Medical Marijuana

The Marijuana Narrative – Medical Marijuana

Medical Marijuana

People on both sides of the Marijuana Legalization Agenda agree that Medical Marijuana can be used successfully in the treatment of some medical conditions. Terminal cancer and other terminal illnesses seem a likely place to not only use this drug compassionately but could also be an excellent opportunity for study as well. PTSD, seizure disorders, MS and Muscular Dystrophy also appear to fit the bill for medical marijuana use. What about the many other physical conditions where chronic pain is the norm and pain relievers like Percocet, and other opioids are the prescribed anecdote.

In New Jersey, Medical Marijuana was born in 2011 with the passage of the New Jersey Compassionate use Medical Marijuana Act (CUMMA). The 1st few lines of CUMMA state the following from the Academy of Sciences’ Institute of Medicine:

 “Modern medical research has discovered a beneficial use for marijuana in treating or alleviating the pain or other symptoms associated with certain debilitating medical conditions”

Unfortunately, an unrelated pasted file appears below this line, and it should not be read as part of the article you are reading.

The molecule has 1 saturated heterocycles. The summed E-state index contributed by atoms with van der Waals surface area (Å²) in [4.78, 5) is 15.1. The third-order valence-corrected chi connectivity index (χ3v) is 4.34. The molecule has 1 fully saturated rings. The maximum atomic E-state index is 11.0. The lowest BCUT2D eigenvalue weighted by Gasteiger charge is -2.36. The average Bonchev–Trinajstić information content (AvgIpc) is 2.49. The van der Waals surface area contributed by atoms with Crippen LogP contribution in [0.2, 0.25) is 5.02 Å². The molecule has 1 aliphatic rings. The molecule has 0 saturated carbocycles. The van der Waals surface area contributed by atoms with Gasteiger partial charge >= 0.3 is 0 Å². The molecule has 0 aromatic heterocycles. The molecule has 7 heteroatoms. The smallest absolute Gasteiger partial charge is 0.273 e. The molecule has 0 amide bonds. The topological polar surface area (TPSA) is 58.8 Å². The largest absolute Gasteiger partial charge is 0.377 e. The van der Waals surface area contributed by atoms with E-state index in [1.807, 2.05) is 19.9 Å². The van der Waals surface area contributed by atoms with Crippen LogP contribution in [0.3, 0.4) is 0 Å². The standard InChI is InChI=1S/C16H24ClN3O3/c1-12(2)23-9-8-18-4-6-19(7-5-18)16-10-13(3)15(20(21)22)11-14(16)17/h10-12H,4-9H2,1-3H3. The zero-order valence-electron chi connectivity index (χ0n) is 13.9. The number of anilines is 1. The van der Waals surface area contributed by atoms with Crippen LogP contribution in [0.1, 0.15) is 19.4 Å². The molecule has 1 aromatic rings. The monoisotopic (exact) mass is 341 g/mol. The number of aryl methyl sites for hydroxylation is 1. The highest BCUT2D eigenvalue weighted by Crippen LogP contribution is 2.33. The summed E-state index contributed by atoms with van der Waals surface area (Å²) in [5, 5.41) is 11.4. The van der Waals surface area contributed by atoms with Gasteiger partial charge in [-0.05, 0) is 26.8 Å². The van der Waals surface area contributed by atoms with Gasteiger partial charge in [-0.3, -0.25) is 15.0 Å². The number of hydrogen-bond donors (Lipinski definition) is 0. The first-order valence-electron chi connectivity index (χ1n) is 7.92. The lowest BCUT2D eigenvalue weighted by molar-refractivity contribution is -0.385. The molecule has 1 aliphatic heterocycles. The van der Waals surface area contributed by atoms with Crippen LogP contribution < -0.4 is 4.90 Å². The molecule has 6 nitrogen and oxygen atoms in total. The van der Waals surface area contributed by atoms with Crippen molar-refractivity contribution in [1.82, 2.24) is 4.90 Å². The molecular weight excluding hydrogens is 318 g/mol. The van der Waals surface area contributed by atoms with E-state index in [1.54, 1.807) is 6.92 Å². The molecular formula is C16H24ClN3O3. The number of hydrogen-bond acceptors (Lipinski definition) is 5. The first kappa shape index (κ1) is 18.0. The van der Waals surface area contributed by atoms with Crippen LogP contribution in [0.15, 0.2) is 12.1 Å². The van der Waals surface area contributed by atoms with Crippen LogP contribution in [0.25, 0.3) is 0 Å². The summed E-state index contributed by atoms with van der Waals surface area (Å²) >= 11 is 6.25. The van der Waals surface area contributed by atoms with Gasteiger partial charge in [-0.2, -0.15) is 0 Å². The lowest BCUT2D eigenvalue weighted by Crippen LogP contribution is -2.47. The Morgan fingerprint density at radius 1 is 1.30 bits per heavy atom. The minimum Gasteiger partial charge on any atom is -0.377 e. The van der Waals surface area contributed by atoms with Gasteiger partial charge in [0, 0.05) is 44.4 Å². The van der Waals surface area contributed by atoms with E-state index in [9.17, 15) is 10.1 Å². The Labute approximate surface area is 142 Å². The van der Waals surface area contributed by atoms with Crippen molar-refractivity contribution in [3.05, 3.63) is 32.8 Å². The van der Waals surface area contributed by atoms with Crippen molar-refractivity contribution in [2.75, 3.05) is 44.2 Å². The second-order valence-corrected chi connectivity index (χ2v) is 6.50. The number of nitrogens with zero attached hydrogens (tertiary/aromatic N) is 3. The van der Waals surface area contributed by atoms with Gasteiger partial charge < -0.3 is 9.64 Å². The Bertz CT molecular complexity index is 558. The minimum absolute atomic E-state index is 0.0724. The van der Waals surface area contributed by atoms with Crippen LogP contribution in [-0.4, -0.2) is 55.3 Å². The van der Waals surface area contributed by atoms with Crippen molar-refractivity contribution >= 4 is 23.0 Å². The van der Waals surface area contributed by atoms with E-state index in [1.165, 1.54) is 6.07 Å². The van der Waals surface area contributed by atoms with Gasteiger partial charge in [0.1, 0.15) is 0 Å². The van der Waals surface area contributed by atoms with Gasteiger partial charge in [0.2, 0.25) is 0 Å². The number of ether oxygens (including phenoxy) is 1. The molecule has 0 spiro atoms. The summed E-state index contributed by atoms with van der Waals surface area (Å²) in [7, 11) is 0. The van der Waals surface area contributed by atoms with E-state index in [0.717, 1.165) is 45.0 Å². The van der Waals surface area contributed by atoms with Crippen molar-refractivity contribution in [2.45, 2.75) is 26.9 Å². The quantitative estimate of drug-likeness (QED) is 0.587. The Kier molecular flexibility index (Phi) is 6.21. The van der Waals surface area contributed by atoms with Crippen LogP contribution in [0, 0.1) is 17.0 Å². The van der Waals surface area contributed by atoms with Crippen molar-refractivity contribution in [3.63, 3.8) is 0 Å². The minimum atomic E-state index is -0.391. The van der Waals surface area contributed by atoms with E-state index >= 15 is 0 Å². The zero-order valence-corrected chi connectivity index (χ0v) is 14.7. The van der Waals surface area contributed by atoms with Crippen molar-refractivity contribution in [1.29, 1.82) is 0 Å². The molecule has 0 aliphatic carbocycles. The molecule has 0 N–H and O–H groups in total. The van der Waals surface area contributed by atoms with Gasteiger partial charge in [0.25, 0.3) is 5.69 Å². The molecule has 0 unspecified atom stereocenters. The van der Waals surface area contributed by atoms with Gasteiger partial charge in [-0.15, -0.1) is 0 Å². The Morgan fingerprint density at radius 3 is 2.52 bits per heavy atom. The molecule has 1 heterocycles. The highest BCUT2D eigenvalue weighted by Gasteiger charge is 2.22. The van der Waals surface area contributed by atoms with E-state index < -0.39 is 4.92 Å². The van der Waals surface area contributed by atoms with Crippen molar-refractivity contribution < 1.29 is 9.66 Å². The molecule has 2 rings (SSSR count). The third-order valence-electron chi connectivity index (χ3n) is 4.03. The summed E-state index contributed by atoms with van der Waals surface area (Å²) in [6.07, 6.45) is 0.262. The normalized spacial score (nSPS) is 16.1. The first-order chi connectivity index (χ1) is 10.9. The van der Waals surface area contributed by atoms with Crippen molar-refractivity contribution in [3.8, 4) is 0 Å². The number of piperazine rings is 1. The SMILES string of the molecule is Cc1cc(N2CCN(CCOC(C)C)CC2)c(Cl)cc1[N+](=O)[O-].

With this declaration, NJ crafted a protocol to treat certain medical conditions with Medical Marijuana.

Medical Conditions

From the very beginning, NJ’s Medical Marijuana Program was one of the most restrictive programs of the more than 29 state programs around the country. Doctors were hesitant to join the program, patients found it difficult to find an eligible doctor, and eligible medical conditions were very restrictive. Here is a list of New Jerseys approved debilitating medical conditions:

  • Amyotrophic lateral sclerosis
  • Multiple sclerosis
  • Terminal cancer
  • Muscular dystrophy
  • Inflammatory bowel disease, including Crohn’s disease
  • Terminal illness, if the physician has determined a prognosis of fewer than 12 months of life.

The following conditions apply, if resistant to, or if the patient is intolerant to, conventional therapy:

  • Seizure disorder, including epilepsy
  • Intractable skeletal muscular spasticity
  • Glaucoma
  • Post-Traumatic Stress Disorder (PTSD)

The following conditions apply, if severe or chronic pain, severe nausea or vomiting, cachexia or wasting syndrome results from the condition or treatment thereof:

  • Positive status for human immunodeficiency virus
  • Acquired immune deficiency syndrome
  • Cancer